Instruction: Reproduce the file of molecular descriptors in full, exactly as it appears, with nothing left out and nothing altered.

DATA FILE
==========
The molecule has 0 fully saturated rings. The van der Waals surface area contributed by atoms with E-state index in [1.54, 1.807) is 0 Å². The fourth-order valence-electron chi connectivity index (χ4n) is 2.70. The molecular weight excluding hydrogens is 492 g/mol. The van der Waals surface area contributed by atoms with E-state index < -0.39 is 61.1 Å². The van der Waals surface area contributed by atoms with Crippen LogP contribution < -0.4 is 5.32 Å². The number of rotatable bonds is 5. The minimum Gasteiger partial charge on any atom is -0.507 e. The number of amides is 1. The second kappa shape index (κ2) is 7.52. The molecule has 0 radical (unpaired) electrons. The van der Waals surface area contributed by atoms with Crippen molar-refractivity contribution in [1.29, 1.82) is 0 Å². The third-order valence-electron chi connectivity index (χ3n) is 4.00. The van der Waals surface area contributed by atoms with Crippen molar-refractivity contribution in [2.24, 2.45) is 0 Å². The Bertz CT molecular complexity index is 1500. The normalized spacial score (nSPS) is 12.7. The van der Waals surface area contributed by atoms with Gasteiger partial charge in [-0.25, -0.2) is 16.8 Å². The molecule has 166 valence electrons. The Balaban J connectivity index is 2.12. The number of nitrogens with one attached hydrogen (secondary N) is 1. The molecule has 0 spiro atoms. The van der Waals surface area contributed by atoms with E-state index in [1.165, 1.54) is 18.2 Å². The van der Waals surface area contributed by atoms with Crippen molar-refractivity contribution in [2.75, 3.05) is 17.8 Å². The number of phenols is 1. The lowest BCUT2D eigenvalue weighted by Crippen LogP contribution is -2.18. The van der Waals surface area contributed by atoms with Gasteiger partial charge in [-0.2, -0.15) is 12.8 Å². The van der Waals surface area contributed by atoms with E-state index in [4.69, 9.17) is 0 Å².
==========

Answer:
The molecule has 0 fully saturated rings. The van der Waals surface area contributed by atoms with E-state index in [1.54, 1.807) is 0 Å². The fourth-order valence-electron chi connectivity index (χ4n) is 2.70. The molecular weight excluding hydrogens is 492 g/mol. The van der Waals surface area contributed by atoms with E-state index < -0.39 is 61.1 Å². The van der Waals surface area contributed by atoms with Crippen LogP contribution < -0.4 is 5.32 Å². The number of rotatable bonds is 5. The minimum Gasteiger partial charge on any atom is -0.507 e. The number of amides is 1. The second kappa shape index (κ2) is 7.52. The molecule has 0 radical (unpaired) electrons. The van der Waals surface area contributed by atoms with Crippen molar-refractivity contribution in [1.29, 1.82) is 0 Å². The third-order valence-electron chi connectivity index (χ3n) is 4.00. The van der Waals surface area contributed by atoms with Crippen molar-refractivity contribution in [2.24, 2.45) is 0 Å². The Bertz CT molecular complexity index is 1500. The normalized spacial score (nSPS) is 12.7. The van der Waals surface area contributed by atoms with Gasteiger partial charge in [-0.25, -0.2) is 16.8 Å². The molecule has 166 valence electrons. The Balaban J connectivity index is 2.12. The number of nitrogens with one attached hydrogen (secondary N) is 1. The molecule has 0 spiro atoms. The van der Waals surface area contributed by atoms with E-state index in [1.165, 1.54) is 18.2 Å². The van der Waals surface area contributed by atoms with Crippen molar-refractivity contribution in [2.75, 3.05) is 17.8 Å². The number of phenols is 1. The lowest BCUT2D eigenvalue weighted by Crippen LogP contribution is -2.18. The van der Waals surface area contributed by atoms with Gasteiger partial charge in [-0.2, -0.15) is 12.8 Å². The van der Waals surface area contributed by atoms with E-state index in [4.69, 9.17) is 0 Å².